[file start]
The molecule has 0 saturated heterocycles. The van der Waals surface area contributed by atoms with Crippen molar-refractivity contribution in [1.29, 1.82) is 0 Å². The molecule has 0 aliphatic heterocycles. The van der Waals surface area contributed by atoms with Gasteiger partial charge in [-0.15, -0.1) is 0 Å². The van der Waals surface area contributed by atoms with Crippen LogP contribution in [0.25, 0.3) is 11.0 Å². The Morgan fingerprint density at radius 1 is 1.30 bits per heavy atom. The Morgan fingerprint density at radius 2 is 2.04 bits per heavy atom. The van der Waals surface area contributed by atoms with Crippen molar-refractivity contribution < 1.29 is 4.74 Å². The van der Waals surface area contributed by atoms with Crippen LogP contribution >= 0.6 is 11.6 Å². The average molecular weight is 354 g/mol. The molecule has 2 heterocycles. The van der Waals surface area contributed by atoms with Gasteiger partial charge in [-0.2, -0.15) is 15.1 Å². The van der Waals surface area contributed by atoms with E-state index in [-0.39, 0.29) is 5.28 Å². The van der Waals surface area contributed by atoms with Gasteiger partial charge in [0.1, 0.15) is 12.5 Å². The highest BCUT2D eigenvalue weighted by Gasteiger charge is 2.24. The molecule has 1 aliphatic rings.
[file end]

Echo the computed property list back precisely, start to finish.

The molecule has 0 saturated heterocycles. The van der Waals surface area contributed by atoms with Crippen molar-refractivity contribution in [1.29, 1.82) is 0 Å². The molecule has 0 aliphatic heterocycles. The van der Waals surface area contributed by atoms with Gasteiger partial charge in [-0.15, -0.1) is 0 Å². The van der Waals surface area contributed by atoms with Crippen LogP contribution in [0.25, 0.3) is 11.0 Å². The Morgan fingerprint density at radius 1 is 1.30 bits per heavy atom. The Morgan fingerprint density at radius 2 is 2.04 bits per heavy atom. The van der Waals surface area contributed by atoms with Crippen molar-refractivity contribution < 1.29 is 4.74 Å². The van der Waals surface area contributed by atoms with Crippen LogP contribution >= 0.6 is 11.6 Å². The average molecular weight is 354 g/mol. The molecule has 2 heterocycles. The van der Waals surface area contributed by atoms with Gasteiger partial charge in [-0.2, -0.15) is 15.1 Å². The van der Waals surface area contributed by atoms with E-state index in [-0.39, 0.29) is 5.28 Å². The van der Waals surface area contributed by atoms with Gasteiger partial charge in [0.1, 0.15) is 12.5 Å². The highest BCUT2D eigenvalue weighted by Gasteiger charge is 2.24. The molecule has 1 aliphatic rings.